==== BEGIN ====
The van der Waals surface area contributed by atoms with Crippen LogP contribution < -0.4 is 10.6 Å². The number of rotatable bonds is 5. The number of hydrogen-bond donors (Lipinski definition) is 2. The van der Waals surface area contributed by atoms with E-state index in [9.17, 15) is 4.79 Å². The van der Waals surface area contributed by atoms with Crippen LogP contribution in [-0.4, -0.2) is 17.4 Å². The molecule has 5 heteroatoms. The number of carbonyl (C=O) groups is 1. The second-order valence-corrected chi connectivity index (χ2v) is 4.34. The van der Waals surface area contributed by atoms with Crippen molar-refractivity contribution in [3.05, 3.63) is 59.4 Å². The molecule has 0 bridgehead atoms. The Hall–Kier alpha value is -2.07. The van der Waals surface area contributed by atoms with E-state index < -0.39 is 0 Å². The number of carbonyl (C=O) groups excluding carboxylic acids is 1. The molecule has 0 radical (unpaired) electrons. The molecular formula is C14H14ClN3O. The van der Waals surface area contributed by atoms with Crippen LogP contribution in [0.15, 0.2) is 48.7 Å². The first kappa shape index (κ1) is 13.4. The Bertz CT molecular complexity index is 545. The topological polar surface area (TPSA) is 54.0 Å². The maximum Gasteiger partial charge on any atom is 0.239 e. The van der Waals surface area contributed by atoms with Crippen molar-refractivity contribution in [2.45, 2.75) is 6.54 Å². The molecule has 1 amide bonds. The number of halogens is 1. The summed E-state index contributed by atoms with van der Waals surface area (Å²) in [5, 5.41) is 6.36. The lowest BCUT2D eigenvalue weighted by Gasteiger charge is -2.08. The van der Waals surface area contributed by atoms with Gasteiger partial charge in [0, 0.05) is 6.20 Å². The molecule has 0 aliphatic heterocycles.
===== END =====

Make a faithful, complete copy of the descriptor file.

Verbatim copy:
The van der Waals surface area contributed by atoms with Crippen LogP contribution < -0.4 is 10.6 Å². The number of rotatable bonds is 5. The number of hydrogen-bond donors (Lipinski definition) is 2. The van der Waals surface area contributed by atoms with E-state index in [9.17, 15) is 4.79 Å². The van der Waals surface area contributed by atoms with Crippen LogP contribution in [-0.4, -0.2) is 17.4 Å². The molecule has 5 heteroatoms. The number of carbonyl (C=O) groups is 1. The second-order valence-corrected chi connectivity index (χ2v) is 4.34. The van der Waals surface area contributed by atoms with Crippen molar-refractivity contribution in [3.05, 3.63) is 59.4 Å². The molecule has 0 bridgehead atoms. The Hall–Kier alpha value is -2.07. The van der Waals surface area contributed by atoms with E-state index < -0.39 is 0 Å². The number of carbonyl (C=O) groups excluding carboxylic acids is 1. The molecule has 0 radical (unpaired) electrons. The molecular formula is C14H14ClN3O. The van der Waals surface area contributed by atoms with Crippen LogP contribution in [0.15, 0.2) is 48.7 Å². The first kappa shape index (κ1) is 13.4. The Bertz CT molecular complexity index is 545. The topological polar surface area (TPSA) is 54.0 Å². The maximum Gasteiger partial charge on any atom is 0.239 e. The van der Waals surface area contributed by atoms with Crippen molar-refractivity contribution in [2.45, 2.75) is 6.54 Å². The molecule has 1 amide bonds. The number of halogens is 1. The summed E-state index contributed by atoms with van der Waals surface area (Å²) in [5, 5.41) is 6.36. The lowest BCUT2D eigenvalue weighted by Gasteiger charge is -2.08. The van der Waals surface area contributed by atoms with Gasteiger partial charge in [0, 0.05) is 6.20 Å². The molecule has 0 aliphatic heterocycles.